THE worldwide interest in the Third Plenary Session of the 18th Communist Party of China Central Committee, which will set the guidelines for the country's development, has been intense, and with much speculation about the outcome.
But while waiting to see what emerges, this plenum is about politics and economics - the complementing of the political initiatives of President Xi Jinping with the economic reforms under the direction of Premier Li Keqiang.
When one thinks about the nature of the political initiatives spearheaded by Mr Xi, it can be seen that they are almost all concerned with "current excesses and their elimination", such as anti- corruption, anti-poverty, anti- waste, anti-conspicuous consumption, anti-hedonism, anti-formalism, and so on, followed by specific means for their elimination, such as punishments, education, rehabilitation, and institutional reform. All in all, this is being done towards the larger goal of serving the people, with special attention to the underprivileged.
Li Keqiang-economics, or Likonomics, a term coined by Barclays Capital economists to describe Premier Li's economic policy, has three pillars: no stimulus, deleveraging and structural reform.
What is the meaning of this combination of Xi-politics and Li-economics?
First and foremost, it is not about the glorification of political personalities, it has deeper significance, as they are the partnership charged with leading the rejuvenation of the Chinese nation, which is the Chinese dream.
The Chinese dream is not a political slogan, it is the destiny of the nation, and a task to be fulfilled. By 2021, at the 100th anniversary of the CCP, within the tenure of Mr Xi and Mr Li, the Chinese dream will be realised with the establishment of xiaokang, a moderately prosperous society.
The Xi-Li political and economic combination, necessitated and realised, will build on the progress unleashed by the Third Plenum in 1978, which ended China's decades of seclusion with the world- shaking policy of reform and opening-up, and the Third Plenum of 1993, which launched the implementation of a "socialist market economy" that catapulted China into the global economy.
In retrospect, it is easy to see that those two plenums were all about experimenting with new economic practices, resulting in a bittersweet experience for China, as the nation had to "cross the river by feeling the stones".
In doing so, over time, China formulated its own "road map", which has not yet been acknowledged. That such a map exists is evidenced by the fact that in the 30 years of reform and opening- up, China has condensed the 300 years of development from the Industrial Revolution to the present and created a modern economy with Chinese characteristics.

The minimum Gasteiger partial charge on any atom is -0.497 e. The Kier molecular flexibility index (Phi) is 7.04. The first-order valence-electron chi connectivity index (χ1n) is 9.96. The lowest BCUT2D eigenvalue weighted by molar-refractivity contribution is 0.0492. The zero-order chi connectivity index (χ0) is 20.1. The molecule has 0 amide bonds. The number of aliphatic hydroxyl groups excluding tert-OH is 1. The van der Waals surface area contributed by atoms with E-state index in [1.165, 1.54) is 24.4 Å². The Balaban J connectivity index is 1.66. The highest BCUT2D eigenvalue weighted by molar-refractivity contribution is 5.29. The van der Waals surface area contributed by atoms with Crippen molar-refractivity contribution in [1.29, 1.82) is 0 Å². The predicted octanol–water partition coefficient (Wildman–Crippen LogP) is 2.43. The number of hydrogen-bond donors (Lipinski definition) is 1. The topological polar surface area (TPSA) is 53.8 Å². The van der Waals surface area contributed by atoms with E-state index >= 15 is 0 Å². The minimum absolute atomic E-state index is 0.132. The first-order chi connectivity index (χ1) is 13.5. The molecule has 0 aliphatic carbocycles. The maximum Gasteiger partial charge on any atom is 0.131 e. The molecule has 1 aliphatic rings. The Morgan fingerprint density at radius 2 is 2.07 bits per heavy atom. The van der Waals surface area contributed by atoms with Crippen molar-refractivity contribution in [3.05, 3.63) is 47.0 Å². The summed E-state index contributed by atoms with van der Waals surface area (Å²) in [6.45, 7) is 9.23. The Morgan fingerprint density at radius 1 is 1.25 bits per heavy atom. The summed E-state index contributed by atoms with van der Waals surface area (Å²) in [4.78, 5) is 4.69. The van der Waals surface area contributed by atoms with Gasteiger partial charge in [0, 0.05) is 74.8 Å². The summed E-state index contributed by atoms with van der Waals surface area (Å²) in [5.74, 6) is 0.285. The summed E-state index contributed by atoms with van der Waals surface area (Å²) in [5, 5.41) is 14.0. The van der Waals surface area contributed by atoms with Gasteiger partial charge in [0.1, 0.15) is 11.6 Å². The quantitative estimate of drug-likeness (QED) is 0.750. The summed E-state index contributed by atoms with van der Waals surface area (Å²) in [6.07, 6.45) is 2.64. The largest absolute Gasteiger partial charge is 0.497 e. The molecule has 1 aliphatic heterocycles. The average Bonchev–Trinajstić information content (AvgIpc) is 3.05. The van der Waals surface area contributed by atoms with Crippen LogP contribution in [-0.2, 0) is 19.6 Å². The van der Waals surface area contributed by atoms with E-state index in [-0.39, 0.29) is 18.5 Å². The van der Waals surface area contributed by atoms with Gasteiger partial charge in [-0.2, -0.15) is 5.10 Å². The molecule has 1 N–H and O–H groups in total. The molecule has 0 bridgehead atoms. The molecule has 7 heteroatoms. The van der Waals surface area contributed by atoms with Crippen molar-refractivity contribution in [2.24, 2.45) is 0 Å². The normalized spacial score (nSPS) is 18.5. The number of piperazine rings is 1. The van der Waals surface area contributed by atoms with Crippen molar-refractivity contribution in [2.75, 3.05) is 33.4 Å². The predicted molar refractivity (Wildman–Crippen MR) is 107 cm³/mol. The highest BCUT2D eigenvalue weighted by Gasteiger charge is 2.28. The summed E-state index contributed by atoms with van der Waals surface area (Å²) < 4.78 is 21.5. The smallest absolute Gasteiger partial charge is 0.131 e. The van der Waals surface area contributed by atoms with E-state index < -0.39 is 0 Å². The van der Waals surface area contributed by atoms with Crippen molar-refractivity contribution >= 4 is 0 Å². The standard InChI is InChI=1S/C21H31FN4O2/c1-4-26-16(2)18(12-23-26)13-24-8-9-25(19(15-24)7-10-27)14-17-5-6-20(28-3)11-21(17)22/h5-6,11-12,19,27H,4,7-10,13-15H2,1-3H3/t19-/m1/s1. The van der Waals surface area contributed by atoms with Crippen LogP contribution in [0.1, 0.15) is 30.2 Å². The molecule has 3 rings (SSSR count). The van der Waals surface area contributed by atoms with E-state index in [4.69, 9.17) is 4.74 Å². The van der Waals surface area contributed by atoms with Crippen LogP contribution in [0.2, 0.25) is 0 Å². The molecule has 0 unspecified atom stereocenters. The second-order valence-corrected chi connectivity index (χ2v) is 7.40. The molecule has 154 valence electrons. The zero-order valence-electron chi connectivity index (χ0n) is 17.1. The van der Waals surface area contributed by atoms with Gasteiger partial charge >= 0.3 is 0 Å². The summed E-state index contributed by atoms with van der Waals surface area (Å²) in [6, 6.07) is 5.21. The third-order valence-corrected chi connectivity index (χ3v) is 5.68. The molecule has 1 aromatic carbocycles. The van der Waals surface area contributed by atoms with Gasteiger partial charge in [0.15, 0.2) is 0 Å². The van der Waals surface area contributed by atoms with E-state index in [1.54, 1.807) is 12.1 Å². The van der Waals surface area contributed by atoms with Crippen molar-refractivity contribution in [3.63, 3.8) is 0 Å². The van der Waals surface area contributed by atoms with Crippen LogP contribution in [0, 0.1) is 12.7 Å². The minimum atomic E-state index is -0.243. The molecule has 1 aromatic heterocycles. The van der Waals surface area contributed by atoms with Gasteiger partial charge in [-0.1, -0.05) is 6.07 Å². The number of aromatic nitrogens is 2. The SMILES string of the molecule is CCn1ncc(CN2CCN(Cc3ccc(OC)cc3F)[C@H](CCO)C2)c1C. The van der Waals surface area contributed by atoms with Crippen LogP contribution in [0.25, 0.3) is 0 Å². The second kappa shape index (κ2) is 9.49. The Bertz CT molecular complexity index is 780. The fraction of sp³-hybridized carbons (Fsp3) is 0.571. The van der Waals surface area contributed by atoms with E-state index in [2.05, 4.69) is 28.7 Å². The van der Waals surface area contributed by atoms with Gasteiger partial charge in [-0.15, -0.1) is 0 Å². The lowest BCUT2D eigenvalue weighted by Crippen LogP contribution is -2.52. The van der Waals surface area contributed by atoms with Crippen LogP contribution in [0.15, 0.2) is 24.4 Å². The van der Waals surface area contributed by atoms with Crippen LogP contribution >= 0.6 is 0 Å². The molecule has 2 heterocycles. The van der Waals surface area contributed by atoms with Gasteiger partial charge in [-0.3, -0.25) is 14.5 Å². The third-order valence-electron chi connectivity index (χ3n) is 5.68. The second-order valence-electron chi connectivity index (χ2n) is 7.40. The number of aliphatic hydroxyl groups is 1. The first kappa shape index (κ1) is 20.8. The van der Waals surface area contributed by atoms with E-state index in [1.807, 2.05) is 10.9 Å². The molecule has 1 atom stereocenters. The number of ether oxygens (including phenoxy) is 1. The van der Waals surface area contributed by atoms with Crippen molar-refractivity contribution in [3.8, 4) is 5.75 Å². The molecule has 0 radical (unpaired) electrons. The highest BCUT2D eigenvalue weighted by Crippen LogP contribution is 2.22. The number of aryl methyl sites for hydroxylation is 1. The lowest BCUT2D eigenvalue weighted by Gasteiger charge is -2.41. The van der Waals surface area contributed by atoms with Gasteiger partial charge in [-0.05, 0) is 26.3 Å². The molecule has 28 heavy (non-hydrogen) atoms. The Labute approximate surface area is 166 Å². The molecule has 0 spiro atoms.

When the socialist market economy was established through reform and opening-up, some people in China became rich first, creating a huge income gap between the rich and the poor.
Wealthy people have interests and power; interests and power lead to the formation of vested interest groups. The dynamics of these groups through cooperation and competition produce the positive effect of further economic growth but they also have the negative effect of encouraging excess.
At the 1978 and 1993 Third Plenums, there were no meaningful hints of the income gap, nor were there significant signs of excesses.
The concern then was how best to enrich some people first and the rest later, by developing the economy quickly and steadily.
The problems of conspicuous consumption, waste and hedonism then were not as apparent as they are today. But their pervasive and highly visible presence in recent times is the reason why the Xi-politics of elimination is so important today.
With much of the population still poor, enriching people economically will still be the top concern at this year's Third Plenum. But China's development is now at a critical juncture, as it is approaching the end of the manufacturing phase.
To avoid the "middle-income trap", China needs to move away from being the factory of the world and become an innovator of the world. That is why there is the need for the Li-economics.
To ensure that China attains the dream of a moderately well- off society in an all-round way, it is essential that Xi-politics and Li-economics complement each other well. To this end, they must continue to promote the virtue of wealth creation while eliminating the vices of excess.
CHINA DAILY/ASIA NEWS NETWORK
The writer teaches philosophy at Montclair State University, New Jersey, United States.